Associate Professor Nicola F. Johnson

Associate Professor Nicola F. Johnson

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Dr Nicola Johnson Profile

Nicola is an Associate Dean (Research) and Associate Professor of Digital Technologies in the School of Education at Edith Cowan University.

Nicola researches the intersections of sociology, technology and education within both social and formal settings. She utilises a range of critical theories to problematise and address interesting issues across various disciplines and fields.

Nicola is known as a successful and supportive supervisor enabling the completion of five masters by research and 12 PhD students since beginning as an academic in 2007. With fellow researchers, Nicola has obtained almost $1 million AUD of external competitive funding during her career.

Books that Nicola has authored include ‘The multiplicities of internet addiction’ (2009), ‘Publishing from your PhD’ (2011), ‘Everyday schooling in the digital age: High school, high tech?’ (with Selwyn, Nemorin & Bulfin, 2018). Nicola has also co-edited ‘Educational researchers and the regional university’ (with Green & Plowright, 2019), ‘Critical perspectives on technology and education’ (with Bulfin & Bigum, 2015) and ‘Children’s images of identity’ (with Brown, 2015).

Areas of expertise

  • Addiction
  • ICT learning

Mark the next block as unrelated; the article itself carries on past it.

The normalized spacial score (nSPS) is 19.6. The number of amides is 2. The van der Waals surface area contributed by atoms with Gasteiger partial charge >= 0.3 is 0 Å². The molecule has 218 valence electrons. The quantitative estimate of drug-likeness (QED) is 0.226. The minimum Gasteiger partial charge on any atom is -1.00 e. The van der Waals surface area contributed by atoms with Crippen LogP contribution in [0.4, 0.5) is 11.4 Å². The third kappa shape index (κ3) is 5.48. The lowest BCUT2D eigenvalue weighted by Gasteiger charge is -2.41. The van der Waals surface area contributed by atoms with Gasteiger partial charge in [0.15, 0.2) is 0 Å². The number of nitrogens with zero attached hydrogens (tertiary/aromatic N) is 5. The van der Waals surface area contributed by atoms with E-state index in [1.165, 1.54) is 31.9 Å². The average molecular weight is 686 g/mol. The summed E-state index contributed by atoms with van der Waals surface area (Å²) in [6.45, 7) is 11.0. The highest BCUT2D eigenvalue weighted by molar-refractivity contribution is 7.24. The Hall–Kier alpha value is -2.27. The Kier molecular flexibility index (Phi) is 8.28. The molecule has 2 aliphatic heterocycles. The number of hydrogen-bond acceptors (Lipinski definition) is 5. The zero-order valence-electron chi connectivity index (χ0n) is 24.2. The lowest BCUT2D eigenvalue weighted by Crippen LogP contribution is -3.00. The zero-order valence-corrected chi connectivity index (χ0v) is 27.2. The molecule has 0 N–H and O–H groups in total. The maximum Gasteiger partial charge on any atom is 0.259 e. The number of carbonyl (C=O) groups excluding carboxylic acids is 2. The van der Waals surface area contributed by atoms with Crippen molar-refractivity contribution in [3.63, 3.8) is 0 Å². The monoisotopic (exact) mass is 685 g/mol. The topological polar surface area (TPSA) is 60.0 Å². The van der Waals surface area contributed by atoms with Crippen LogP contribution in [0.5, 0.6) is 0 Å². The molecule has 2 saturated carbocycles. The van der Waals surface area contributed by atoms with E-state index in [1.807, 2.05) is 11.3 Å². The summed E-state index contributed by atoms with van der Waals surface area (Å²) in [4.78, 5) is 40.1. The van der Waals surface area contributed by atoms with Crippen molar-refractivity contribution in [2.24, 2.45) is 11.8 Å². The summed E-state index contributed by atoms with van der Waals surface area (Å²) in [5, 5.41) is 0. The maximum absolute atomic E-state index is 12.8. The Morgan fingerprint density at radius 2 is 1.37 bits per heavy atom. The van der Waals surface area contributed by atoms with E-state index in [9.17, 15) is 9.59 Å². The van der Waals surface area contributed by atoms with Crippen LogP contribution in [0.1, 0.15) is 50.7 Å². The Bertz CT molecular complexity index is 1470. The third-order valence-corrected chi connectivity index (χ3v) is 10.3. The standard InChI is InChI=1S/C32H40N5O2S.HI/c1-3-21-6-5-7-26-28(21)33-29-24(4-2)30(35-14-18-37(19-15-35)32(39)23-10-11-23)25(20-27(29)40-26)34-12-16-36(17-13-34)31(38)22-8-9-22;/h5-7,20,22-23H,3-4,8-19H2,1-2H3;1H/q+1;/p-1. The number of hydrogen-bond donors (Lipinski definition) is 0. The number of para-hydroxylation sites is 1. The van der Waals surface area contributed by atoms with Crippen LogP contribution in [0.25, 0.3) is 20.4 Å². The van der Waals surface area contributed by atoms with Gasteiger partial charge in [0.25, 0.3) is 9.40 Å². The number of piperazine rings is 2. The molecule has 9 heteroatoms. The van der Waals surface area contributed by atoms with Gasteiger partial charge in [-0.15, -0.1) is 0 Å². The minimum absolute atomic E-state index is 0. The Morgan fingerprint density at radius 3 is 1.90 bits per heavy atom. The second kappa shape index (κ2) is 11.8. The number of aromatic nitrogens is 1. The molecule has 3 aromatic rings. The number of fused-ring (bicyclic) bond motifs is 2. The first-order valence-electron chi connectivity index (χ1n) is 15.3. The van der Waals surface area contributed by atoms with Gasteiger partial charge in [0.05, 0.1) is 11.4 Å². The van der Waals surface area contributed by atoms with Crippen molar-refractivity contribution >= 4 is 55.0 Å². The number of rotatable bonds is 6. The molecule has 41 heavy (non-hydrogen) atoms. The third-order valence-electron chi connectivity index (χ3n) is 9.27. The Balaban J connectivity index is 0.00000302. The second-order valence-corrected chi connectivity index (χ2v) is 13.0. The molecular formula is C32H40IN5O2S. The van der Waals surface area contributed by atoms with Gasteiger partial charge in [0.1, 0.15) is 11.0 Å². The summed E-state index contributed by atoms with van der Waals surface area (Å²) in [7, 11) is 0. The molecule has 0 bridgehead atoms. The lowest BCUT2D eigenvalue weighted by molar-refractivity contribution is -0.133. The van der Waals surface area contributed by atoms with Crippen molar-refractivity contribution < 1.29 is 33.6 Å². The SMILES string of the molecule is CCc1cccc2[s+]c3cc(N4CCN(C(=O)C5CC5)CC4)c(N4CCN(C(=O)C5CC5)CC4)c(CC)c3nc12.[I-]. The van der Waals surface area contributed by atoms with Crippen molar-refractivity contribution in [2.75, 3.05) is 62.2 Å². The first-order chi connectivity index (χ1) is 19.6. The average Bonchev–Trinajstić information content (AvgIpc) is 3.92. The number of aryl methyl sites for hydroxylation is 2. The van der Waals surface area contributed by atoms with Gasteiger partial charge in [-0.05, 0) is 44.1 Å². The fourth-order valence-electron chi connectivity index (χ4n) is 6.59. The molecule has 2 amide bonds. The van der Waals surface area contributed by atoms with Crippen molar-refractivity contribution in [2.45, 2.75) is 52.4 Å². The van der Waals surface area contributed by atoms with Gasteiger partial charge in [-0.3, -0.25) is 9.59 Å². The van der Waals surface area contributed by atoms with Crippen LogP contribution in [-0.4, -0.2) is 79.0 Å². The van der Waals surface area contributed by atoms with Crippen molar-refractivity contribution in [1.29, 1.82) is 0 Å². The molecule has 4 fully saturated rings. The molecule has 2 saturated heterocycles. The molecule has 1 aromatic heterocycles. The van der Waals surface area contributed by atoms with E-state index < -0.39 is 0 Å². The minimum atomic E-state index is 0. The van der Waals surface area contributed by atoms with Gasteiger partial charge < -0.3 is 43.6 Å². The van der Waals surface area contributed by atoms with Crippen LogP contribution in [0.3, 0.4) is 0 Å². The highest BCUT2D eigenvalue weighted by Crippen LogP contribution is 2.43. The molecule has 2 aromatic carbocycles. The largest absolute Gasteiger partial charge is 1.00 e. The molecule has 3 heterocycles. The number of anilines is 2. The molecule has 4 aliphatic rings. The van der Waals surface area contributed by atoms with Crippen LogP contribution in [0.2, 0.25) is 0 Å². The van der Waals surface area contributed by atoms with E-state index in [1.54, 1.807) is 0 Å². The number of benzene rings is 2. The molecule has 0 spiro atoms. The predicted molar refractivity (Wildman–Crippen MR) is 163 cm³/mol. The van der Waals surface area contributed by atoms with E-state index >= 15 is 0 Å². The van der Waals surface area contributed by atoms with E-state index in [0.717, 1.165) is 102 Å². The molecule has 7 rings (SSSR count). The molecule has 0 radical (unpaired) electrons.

• Sociology of education
  • Technology expertise
  • Time

Research interests

  • Internet over-use
  • Sociological perspectives of expertise
  • Teachers’ negotiation of technology
  • Impact of media and the social web
  • Sociology of technology

My research is focused on the pedagogies associated with Internet use, social media within informal and formal settings, as well as what appears to be Internet ‘over-use’. Topics I have written about include the ‘performance of school’, the ‘misrecognition of learning’, ‘pedagogies of informal learning’, the ‘links between technological expertise and social media’, and ‘legitimate learning spaces’. Learning that occurs within informal settings is under-researched and I believe there is value and innovation in acknowledging the legitimacy of individuals’ pursuits of knowledge, and mapping practices to curriculum. My research is concerned with investigating current techno-cultural contexts and their nexus with learning and expertise.

While my research broadly fits in the area of digital technology and education, I am critical of the notion that ‘technology is better’. I believe quality teaching can stand alone without technology, but digital resources can provide opportunities not available without technologies. I am interested in the ways learning shapes technologies (and vice versa) and how technologies shape society (and vice versa).

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